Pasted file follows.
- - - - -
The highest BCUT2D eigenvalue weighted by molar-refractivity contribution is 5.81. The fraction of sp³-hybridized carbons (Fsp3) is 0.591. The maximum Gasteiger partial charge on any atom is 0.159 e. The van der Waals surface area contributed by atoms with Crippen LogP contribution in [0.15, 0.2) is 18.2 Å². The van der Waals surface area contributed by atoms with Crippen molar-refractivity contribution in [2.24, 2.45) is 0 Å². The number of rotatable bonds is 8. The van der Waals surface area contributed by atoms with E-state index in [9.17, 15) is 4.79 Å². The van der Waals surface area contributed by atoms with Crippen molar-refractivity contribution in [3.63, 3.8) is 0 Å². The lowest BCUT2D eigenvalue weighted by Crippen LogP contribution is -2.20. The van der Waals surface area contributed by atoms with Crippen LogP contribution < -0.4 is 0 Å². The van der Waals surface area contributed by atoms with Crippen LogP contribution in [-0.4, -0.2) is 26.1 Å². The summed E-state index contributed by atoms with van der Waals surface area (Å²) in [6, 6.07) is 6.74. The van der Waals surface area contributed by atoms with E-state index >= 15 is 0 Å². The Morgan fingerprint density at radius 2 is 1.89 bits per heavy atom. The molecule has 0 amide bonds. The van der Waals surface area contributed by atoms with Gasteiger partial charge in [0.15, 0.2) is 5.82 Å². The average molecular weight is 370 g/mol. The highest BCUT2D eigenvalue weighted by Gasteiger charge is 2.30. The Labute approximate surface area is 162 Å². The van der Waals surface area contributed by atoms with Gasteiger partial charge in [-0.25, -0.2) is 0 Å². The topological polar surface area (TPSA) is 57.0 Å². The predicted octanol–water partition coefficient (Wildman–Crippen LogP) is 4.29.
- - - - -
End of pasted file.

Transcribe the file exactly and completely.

The highest BCUT2D eigenvalue weighted by molar-refractivity contribution is 5.81. The fraction of sp³-hybridized carbons (Fsp3) is 0.591. The maximum Gasteiger partial charge on any atom is 0.159 e. The van der Waals surface area contributed by atoms with Crippen LogP contribution in [0.15, 0.2) is 18.2 Å². The van der Waals surface area contributed by atoms with Crippen molar-refractivity contribution in [2.24, 2.45) is 0 Å². The number of rotatable bonds is 8. The van der Waals surface area contributed by atoms with E-state index in [9.17, 15) is 4.79 Å². The van der Waals surface area contributed by atoms with Crippen molar-refractivity contribution in [3.63, 3.8) is 0 Å². The lowest BCUT2D eigenvalue weighted by Crippen LogP contribution is -2.20. The van der Waals surface area contributed by atoms with Crippen LogP contribution < -0.4 is 0 Å². The van der Waals surface area contributed by atoms with Crippen LogP contribution in [-0.4, -0.2) is 26.1 Å². The summed E-state index contributed by atoms with van der Waals surface area (Å²) in [6, 6.07) is 6.74. The van der Waals surface area contributed by atoms with E-state index >= 15 is 0 Å². The Morgan fingerprint density at radius 2 is 1.89 bits per heavy atom. The molecule has 0 amide bonds. The van der Waals surface area contributed by atoms with Gasteiger partial charge in [0.15, 0.2) is 5.82 Å². The average molecular weight is 370 g/mol. The highest BCUT2D eigenvalue weighted by Gasteiger charge is 2.30. The Labute approximate surface area is 162 Å². The van der Waals surface area contributed by atoms with Gasteiger partial charge in [-0.25, -0.2) is 0 Å². The topological polar surface area (TPSA) is 57.0 Å². The predicted octanol–water partition coefficient (Wildman–Crippen LogP) is 4.29.